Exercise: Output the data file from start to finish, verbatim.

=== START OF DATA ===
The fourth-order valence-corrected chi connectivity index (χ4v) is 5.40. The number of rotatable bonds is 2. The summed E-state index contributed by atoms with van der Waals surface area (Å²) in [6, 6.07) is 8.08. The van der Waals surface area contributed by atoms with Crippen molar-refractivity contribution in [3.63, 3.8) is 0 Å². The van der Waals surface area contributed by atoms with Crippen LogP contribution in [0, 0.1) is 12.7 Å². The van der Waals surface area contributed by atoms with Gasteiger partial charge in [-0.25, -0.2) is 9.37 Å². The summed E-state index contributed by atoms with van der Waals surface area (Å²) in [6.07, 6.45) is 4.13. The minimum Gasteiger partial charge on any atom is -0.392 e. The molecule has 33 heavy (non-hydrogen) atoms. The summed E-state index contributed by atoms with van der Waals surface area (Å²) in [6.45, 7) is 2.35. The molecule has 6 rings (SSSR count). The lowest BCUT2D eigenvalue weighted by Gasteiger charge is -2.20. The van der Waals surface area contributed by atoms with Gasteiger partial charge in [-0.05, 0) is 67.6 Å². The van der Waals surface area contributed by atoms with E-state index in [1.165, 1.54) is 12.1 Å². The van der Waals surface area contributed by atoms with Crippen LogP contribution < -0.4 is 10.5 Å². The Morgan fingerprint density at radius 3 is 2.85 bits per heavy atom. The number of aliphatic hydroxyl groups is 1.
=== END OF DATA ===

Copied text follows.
The fourth-order valence-corrected chi connectivity index (χ4v) is 5.40. The number of rotatable bonds is 2. The summed E-state index contributed by atoms with van der Waals surface area (Å²) in [6, 6.07) is 8.08. The van der Waals surface area contributed by atoms with Crippen molar-refractivity contribution in [3.63, 3.8) is 0 Å². The van der Waals surface area contributed by atoms with Crippen LogP contribution in [0, 0.1) is 12.7 Å². The van der Waals surface area contributed by atoms with Gasteiger partial charge in [-0.25, -0.2) is 9.37 Å². The summed E-state index contributed by atoms with van der Waals surface area (Å²) in [6.07, 6.45) is 4.13. The minimum Gasteiger partial charge on any atom is -0.392 e. The molecule has 33 heavy (non-hydrogen) atoms. The summed E-state index contributed by atoms with van der Waals surface area (Å²) in [6.45, 7) is 2.35. The molecule has 6 rings (SSSR count). The lowest BCUT2D eigenvalue weighted by Gasteiger charge is -2.20. The van der Waals surface area contributed by atoms with Gasteiger partial charge in [-0.05, 0) is 67.6 Å². The van der Waals surface area contributed by atoms with E-state index in [1.165, 1.54) is 12.1 Å². The van der Waals surface area contributed by atoms with Crippen LogP contribution < -0.4 is 10.5 Å². The Morgan fingerprint density at radius 3 is 2.85 bits per heavy atom. The number of aliphatic hydroxyl groups is 1.